Rickets is a chronic nutritional deficiency that is more common in children. It is commonly known as rickets, and occurs mostly in infants under 2 years of age. If not treated in time, skeletal symptoms gradually develop. For children aged 4-6 months, the skull grows fast, and the skull is softened due to less calcium deposition. When pressed by hand, it feels like pressing on table tennis. After 8-9 months, the head can be square or saddle-shaped deformed, the suture is widened, the bone edge is soft, and the cardia is large, and it is still not closed until 18 months. Teething is late and the order is irregular. There are successive "beaded ribs" (ie, at the junction of the ribs and costal cartilage, such as beads) and "chicken bracelets", which can also be accompanied by ribs of the lower edge of the ribs, and the bones of the wrists and ankles are swollen, shaped like hands and ankle bracelets. After the walk, "X" and "O" legs can appear. In addition, the child's abdomen is enlarged, the hair is sparse and dry, and the movement and mental development are slow.
The disease is caused by vitamin D deficiency, vitamin D has both endogenous and exogenous. Endogenous is the use of ultraviolet light in the sun to illuminate the skin, and then synthesized in the body; exogenous foods, such as fish, liver, eggs, milk, etc. contain vitamin D3, after the ergosterol in the plant is exposed to ultraviolet light, Form vitamin D2. They can promote the absorption of calcium and phosphorus in the small intestine mucosa, reduce the excretion of calcium and phosphorus from the urine, and promote the maturation of the bone-like tissue, so that the calcium and phosphorus in the blood sink to the bone growth site to form new bone.
The cause of rickets is insufficient sun exposure, especially in winter and spring, and because of the cold outdoor activities in winter, it is prone to rickets; another reason is improper feeding of children, less calcium or phosphorus in food, or improper proportion It also affects the absorption of calcium and phosphorus. In addition, when feeding with cereals alone. Because it contains a lot of phytic acid, it is easy to combine with calcium and phosphorus in the small intestine to become insoluble calcium phytate, which affects the absorption of calcium and phosphorus. In addition, excessive growth, premature birth, twins are also prone to rickets; chronic diarrhea, hepatobiliary diseases, chronic kidney disease affect the absorption and metabolism of vitamin D; long-term use of phenytoin, luminal and other drugs can accelerate the decomposition of vitamin D and Metabolism can cause rickets.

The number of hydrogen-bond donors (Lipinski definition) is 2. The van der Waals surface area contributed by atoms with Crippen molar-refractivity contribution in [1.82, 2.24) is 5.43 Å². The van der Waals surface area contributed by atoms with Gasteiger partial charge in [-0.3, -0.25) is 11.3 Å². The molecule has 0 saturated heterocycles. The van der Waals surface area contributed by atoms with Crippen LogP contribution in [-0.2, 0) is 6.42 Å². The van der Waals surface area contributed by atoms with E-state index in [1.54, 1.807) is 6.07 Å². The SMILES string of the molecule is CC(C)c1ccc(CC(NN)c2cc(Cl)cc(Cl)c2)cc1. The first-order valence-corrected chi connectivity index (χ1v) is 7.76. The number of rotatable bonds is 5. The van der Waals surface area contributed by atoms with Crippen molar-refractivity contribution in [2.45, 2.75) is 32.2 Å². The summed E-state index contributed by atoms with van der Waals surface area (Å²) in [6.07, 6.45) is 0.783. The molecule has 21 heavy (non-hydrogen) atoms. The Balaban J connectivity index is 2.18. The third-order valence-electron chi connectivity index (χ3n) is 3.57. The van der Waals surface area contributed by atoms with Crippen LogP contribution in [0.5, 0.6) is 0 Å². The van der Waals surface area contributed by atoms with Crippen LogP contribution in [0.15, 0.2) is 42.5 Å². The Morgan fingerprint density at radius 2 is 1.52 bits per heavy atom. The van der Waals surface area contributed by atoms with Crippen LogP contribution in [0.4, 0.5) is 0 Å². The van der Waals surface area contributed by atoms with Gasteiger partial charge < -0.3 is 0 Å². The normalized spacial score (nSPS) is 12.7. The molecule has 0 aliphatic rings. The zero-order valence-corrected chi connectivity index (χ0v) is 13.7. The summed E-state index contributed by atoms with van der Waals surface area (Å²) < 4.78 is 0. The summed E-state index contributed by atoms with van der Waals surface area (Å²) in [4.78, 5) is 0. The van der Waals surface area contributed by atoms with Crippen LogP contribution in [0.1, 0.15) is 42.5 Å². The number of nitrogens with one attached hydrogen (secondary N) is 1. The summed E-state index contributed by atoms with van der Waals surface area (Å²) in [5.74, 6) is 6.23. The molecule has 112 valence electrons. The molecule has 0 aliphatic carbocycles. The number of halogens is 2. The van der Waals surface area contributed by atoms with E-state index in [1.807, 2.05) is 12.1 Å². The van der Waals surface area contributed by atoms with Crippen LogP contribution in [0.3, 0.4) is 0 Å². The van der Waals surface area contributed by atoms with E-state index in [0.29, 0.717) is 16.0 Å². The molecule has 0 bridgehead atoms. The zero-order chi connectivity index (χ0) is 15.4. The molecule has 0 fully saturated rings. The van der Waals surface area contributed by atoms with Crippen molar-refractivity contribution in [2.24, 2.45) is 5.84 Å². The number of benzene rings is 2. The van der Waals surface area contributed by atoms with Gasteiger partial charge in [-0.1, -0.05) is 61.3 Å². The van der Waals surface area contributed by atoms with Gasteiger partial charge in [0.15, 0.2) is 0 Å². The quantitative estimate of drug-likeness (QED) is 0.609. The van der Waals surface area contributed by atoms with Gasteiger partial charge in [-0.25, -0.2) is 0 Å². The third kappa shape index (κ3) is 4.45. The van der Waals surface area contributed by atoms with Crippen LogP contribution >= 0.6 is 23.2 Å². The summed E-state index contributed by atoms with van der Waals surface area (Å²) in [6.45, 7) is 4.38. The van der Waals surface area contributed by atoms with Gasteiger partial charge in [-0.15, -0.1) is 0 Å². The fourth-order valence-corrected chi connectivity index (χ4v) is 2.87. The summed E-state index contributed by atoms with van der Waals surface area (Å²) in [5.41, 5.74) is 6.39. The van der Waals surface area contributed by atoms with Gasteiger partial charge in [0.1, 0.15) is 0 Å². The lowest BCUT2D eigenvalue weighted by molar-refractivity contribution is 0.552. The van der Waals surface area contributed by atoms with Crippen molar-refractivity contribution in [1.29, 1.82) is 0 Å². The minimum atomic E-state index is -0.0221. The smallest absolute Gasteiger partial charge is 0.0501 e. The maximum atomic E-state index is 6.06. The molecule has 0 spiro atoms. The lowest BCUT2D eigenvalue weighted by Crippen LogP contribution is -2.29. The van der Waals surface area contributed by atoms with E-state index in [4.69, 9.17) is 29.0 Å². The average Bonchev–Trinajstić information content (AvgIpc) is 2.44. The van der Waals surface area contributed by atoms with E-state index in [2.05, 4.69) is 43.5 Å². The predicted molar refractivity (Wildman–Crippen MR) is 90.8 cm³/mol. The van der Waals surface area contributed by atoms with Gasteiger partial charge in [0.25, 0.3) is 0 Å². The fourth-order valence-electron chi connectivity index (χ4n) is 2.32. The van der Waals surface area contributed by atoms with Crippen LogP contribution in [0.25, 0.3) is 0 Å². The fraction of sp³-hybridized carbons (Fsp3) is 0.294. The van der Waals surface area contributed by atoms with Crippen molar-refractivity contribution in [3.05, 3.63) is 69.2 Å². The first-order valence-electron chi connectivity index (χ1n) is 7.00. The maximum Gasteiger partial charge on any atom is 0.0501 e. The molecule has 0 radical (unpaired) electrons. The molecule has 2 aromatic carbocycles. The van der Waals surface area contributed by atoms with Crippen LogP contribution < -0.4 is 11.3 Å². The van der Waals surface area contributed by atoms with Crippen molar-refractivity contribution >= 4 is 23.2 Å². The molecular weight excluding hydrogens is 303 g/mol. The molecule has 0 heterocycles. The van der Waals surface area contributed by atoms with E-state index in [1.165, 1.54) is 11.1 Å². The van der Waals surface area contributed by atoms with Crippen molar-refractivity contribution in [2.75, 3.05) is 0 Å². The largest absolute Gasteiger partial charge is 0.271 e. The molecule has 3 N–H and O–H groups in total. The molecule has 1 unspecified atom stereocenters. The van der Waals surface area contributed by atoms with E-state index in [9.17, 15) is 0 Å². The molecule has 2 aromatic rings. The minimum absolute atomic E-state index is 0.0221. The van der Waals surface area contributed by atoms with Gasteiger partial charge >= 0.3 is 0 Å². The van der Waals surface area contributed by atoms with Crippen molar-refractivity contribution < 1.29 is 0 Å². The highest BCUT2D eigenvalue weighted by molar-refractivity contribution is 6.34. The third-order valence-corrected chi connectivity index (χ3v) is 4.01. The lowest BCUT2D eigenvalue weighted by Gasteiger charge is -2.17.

1. There are nightingale, sweating, irritability and loss of appetite in the early stage of the disease. Pillow baldness occurs due to shaking the head.
2, active signs can be seen in the softening of the skull (ping-pong head), square skull, anterior hysteresis late, delayed teeth, rib beading, rib valgus, rib groove, chicken breast, funnel chest, bracelet, bracelet winding, "O" shape Legs, "X" shaped legs, posterior or lateral curvature of the spine.
3, blood calcium is normal or slightly lower; blood phosphorus is reduced, often less than 1.29mmol / L. The calcium-phosphorus product is less than 30 and serum alkaline phosphatase is increased. The X-ray wrist film showed that the lower end of the ulna and ulna was widened, such as the cup mouth, and the calcification line was not uniform, and it was brush-like.
Differential diagnosis of beaded ribs:
1, pleural effusion: pulmonary hydrops is usually called "pleural effusion", water is deposited outside the lungs, it can be caused by infection and inflammation (such as: pneumonia, tuberculosis, etc. can be combined with pleural effusion), also It can be caused by some autoimmune diseases (such as lupus erythematosus), and many lung diseases can be combined with pleural effusion.
2, ridge sulcus bulging: diagnosis of retroperitoneal abscess, physical examination found perirenal abscess, ridge bulge bulging tenderness, lumbar muscle spasm, lumbar skin with depression edema. Retroperitoneal abscess refers to a localized purulent infection that occurs in the retroperitoneal space. It occurs often in the abdominal organs, retroperitoneal organs, spinal or twelfth rib infection, pelvic retroperitoneal abscess, and bacteremia. Abscess can invade and mediastinum, flow down the femoral canal into the thigh, or penetrate into the abdominal cavity, gastrointestinal tract, pleura, bronchus, and even form a chronic persistent fistula. Retroperitoneal abscess is clinically far less common than abdominal abscess. If it cannot be diagnosed and treated effectively, it can often induce multiple organ dysfunction syndrome (MODS) and cause death.